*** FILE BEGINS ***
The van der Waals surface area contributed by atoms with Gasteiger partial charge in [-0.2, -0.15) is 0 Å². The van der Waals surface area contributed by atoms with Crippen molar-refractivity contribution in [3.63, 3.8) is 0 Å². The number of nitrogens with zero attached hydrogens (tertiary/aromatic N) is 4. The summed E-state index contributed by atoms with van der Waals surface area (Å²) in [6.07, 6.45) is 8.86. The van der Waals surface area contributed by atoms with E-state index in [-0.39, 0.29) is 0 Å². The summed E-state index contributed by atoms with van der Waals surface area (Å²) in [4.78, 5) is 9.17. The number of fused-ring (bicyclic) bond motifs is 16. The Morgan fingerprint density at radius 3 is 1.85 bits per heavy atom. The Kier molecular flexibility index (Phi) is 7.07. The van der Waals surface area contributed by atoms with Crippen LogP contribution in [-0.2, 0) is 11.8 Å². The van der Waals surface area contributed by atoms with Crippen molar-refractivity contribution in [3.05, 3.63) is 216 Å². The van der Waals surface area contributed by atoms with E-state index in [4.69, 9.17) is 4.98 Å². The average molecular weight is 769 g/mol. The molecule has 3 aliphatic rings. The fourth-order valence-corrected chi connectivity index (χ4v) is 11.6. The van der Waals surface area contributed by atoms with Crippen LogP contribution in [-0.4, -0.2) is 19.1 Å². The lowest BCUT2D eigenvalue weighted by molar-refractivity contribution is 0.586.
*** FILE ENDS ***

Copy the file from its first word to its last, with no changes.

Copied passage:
The van der Waals surface area contributed by atoms with Gasteiger partial charge in [-0.2, -0.15) is 0 Å². The van der Waals surface area contributed by atoms with Crippen molar-refractivity contribution in [3.63, 3.8) is 0 Å². The number of nitrogens with zero attached hydrogens (tertiary/aromatic N) is 4. The summed E-state index contributed by atoms with van der Waals surface area (Å²) in [6.07, 6.45) is 8.86. The van der Waals surface area contributed by atoms with E-state index in [-0.39, 0.29) is 0 Å². The summed E-state index contributed by atoms with van der Waals surface area (Å²) in [4.78, 5) is 9.17. The number of fused-ring (bicyclic) bond motifs is 16. The Morgan fingerprint density at radius 3 is 1.85 bits per heavy atom. The Kier molecular flexibility index (Phi) is 7.07. The van der Waals surface area contributed by atoms with Crippen LogP contribution in [-0.2, 0) is 11.8 Å². The van der Waals surface area contributed by atoms with Crippen molar-refractivity contribution in [3.05, 3.63) is 216 Å². The van der Waals surface area contributed by atoms with E-state index in [4.69, 9.17) is 4.98 Å². The average molecular weight is 769 g/mol. The molecule has 3 aliphatic rings. The fourth-order valence-corrected chi connectivity index (χ4v) is 11.6. The van der Waals surface area contributed by atoms with Crippen LogP contribution in [-0.4, -0.2) is 19.1 Å². The lowest BCUT2D eigenvalue weighted by molar-refractivity contribution is 0.586.